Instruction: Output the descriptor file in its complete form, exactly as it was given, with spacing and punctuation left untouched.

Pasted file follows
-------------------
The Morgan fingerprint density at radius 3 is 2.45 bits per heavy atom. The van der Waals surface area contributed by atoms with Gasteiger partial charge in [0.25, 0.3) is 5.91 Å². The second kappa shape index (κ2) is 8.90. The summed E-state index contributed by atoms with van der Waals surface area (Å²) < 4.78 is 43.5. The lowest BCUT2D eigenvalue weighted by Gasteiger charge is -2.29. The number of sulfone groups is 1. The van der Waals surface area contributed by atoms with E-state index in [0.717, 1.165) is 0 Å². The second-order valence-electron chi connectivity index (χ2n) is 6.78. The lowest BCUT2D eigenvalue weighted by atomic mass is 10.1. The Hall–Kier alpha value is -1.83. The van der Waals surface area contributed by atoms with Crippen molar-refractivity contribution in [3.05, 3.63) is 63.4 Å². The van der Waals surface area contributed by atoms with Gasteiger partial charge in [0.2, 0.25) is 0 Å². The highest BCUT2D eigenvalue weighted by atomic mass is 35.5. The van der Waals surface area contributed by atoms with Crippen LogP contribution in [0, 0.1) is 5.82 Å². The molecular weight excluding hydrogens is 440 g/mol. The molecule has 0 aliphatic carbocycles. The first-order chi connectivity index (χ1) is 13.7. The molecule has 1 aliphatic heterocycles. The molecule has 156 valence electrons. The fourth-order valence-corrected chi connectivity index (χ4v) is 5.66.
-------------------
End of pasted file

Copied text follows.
The Morgan fingerprint density at radius 3 is 2.45 bits per heavy atom. The van der Waals surface area contributed by atoms with Gasteiger partial charge in [0.25, 0.3) is 5.91 Å². The second kappa shape index (κ2) is 8.90. The summed E-state index contributed by atoms with van der Waals surface area (Å²) < 4.78 is 43.5. The lowest BCUT2D eigenvalue weighted by Gasteiger charge is -2.29. The number of sulfone groups is 1. The van der Waals surface area contributed by atoms with E-state index in [0.717, 1.165) is 0 Å². The second-order valence-electron chi connectivity index (χ2n) is 6.78. The lowest BCUT2D eigenvalue weighted by atomic mass is 10.1. The Hall–Kier alpha value is -1.83. The van der Waals surface area contributed by atoms with Crippen molar-refractivity contribution in [3.05, 3.63) is 63.4 Å². The van der Waals surface area contributed by atoms with Gasteiger partial charge in [0.2, 0.25) is 0 Å². The highest BCUT2D eigenvalue weighted by atomic mass is 35.5. The van der Waals surface area contributed by atoms with Crippen LogP contribution in [0, 0.1) is 5.82 Å². The molecular weight excluding hydrogens is 440 g/mol. The molecule has 0 aliphatic carbocycles. The first-order chi connectivity index (χ1) is 13.7. The molecule has 1 aliphatic heterocycles. The molecule has 156 valence electrons. The fourth-order valence-corrected chi connectivity index (χ4v) is 5.66.